Shazza Maddog's Reviews > Pet Shop of Horrors: Tokyo, Volume 1

Pet Shop of Horrors by Matsuri Akino
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's review
Sep 28, 11

really liked it

** spoiler alert ** This is a continuation of Akino's Pet Shop of Horrors storyline, with Count D moving his? her? pet shop out of the United States and into Japan. This is actually explained a little more in one of the author's notes, rather than bogging down one of the chapters in the manga. Count D, for those of you who haven't read the first series, runs a pet shop. Androgynous Count D sells 'normal' animals, such as cats, dogs, birds and fish, but also has the truly exotic for those who are willing to purchase such things. Each chapter of the manga reads as its own separate story with just a little hint of the ongoing mystery that is Count D.

The stories are written rather in the style of O. Henry or perhaps The Twilight Zone. There is always some sort of a twist, which, of course, after you read the first one, you come to expect. The pets that are bought are magical creatures and though they may appear to be human from one angle, they are all, in one way or another, somewhat monstrous. This does not mean the pets are not good - it just may be that they are alien and their style and means of thinking things through is different.

There are four chapters in this manga. The first deals with a woman who is being haunted by her dreams - not to mention the reality - of her estranged, violent boyfriend, with whom she had a son. She is hiding out from him, though dreams of him finding her every night. The pet she acquires appears to be a child, a lovely boy who seems just a bit older than her own son. The boy, Chiimu, helps take care of her son, Shingo, as well as helps around the house until Miki realizes that her purchase (which she originally was going to turn in for human trafficking) is well worth the money she paid. Chiimu even helps settle her dreams, allowing Miki to actually sleep during the night. The ending of this short story is delightfully creepy, setting the reader up for the stories to follow.

The second story deals with a writer who has lost her edge. While she wrote a novel at the age of thirteen, she has had nothing published since then and feels trapped in her job and her life. She asks Count D for the ugliest pet he has, and is sold a lizard-y thing that is certainly ugly. The next morning, she finds a young boy in the lizard-thing's place. His appearance marks a turn around in her life and ends in the now-expected twist.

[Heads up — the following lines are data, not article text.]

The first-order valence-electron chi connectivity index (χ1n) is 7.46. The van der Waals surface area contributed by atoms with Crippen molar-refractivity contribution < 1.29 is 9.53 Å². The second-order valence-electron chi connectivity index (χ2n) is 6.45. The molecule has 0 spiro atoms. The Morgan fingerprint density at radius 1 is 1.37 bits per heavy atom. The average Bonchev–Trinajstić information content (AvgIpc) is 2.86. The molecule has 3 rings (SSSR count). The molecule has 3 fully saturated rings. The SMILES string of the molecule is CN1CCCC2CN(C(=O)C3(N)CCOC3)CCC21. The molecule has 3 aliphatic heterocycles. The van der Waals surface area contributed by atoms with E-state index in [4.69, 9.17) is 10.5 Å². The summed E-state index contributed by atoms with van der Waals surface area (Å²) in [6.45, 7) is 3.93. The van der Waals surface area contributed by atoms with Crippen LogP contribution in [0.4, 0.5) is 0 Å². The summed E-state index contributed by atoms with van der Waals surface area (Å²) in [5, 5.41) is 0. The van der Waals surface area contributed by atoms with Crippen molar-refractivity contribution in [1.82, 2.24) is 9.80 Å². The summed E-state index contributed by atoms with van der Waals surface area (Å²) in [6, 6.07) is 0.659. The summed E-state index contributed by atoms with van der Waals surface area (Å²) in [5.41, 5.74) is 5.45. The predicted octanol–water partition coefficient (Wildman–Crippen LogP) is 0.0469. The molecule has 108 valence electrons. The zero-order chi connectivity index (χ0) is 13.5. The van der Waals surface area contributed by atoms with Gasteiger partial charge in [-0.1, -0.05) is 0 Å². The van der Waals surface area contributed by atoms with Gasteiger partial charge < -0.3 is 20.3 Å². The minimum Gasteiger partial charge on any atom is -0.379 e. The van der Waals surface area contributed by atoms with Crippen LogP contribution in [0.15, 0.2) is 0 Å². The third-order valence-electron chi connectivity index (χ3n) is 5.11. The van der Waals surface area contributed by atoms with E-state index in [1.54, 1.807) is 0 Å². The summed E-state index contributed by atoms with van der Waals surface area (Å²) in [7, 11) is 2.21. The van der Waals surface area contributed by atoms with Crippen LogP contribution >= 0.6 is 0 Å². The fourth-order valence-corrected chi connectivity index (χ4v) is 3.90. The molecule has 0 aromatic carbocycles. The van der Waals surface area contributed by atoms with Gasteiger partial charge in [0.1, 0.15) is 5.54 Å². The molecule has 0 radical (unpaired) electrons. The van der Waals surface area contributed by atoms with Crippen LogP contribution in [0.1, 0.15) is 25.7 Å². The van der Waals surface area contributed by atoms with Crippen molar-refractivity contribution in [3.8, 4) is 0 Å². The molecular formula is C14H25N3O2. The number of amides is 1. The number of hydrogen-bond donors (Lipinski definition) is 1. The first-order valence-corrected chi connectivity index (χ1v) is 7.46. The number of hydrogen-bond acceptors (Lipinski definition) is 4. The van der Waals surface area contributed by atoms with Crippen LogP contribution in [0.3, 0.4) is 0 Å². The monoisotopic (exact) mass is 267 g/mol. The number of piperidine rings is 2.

The second story is a tale that's gone to the dogs, literally, when a young man who is part of the yakuza tries to return a dog that was bought from Count D's shop. It seems the girl (the boss' latest fling) the dog was bought for is upset that the dog prefers the young man, who is ordered to take care of the dog. The dog, not surprising, is not quite what she seems (and I couldn't help but be amused by the breed of dog and her name, which did play a part in the story). This chapter is somewhat of a romance but also has some silly stuff in it, too - the owner of the building where Count D's shop is located thinks that D is running a brothel at night and attempts to trick D into selling one of his lackies a magical animal.

The final story is both historical and fantastical and centers around Eva Braun and her fanatic love for Adolph Hitler. This story is probably the creepiest yet but not for the reasons you might think. The pet involved is a beautiful blond boy...that, of course, isn't.

I very much enjoyed this series the first time around and am looking forward to reading more. The art is lovely and easy to follow; the translations are well done. There sound effects remain untranslated but also don't appear very often in the story, so that's not a major turn off for me.

If you're looking for a fun, creepy read, you could try out Count D and his horrific little pet shop.

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